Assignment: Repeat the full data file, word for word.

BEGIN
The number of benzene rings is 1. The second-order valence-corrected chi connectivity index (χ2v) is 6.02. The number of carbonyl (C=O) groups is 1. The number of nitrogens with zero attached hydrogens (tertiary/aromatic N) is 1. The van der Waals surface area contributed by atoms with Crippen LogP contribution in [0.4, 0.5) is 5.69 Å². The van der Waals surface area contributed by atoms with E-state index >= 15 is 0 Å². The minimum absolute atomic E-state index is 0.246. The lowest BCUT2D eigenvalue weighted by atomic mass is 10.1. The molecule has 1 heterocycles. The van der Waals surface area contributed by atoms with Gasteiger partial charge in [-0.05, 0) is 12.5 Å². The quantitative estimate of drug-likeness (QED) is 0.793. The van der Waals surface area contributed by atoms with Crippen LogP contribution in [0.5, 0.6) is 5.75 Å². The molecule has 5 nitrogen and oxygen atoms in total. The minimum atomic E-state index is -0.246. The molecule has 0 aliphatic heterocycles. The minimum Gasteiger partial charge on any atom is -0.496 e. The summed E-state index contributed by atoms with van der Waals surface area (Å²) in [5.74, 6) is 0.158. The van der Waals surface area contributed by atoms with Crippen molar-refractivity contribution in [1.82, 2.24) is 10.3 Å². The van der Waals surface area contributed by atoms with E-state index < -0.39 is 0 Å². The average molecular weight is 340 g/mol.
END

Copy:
The number of benzene rings is 1. The second-order valence-corrected chi connectivity index (χ2v) is 6.02. The number of carbonyl (C=O) groups is 1. The number of nitrogens with zero attached hydrogens (tertiary/aromatic N) is 1. The van der Waals surface area contributed by atoms with Crippen LogP contribution in [0.4, 0.5) is 5.69 Å². The van der Waals surface area contributed by atoms with E-state index >= 15 is 0 Å². The minimum absolute atomic E-state index is 0.246. The lowest BCUT2D eigenvalue weighted by atomic mass is 10.1. The molecule has 1 heterocycles. The van der Waals surface area contributed by atoms with Gasteiger partial charge in [-0.05, 0) is 12.5 Å². The quantitative estimate of drug-likeness (QED) is 0.793. The van der Waals surface area contributed by atoms with Crippen LogP contribution in [0.5, 0.6) is 5.75 Å². The molecule has 5 nitrogen and oxygen atoms in total. The minimum atomic E-state index is -0.246. The molecule has 0 aliphatic heterocycles. The minimum Gasteiger partial charge on any atom is -0.496 e. The summed E-state index contributed by atoms with van der Waals surface area (Å²) in [5.74, 6) is 0.158. The van der Waals surface area contributed by atoms with Crippen molar-refractivity contribution in [1.82, 2.24) is 10.3 Å². The van der Waals surface area contributed by atoms with E-state index < -0.39 is 0 Å². The average molecular weight is 340 g/mol.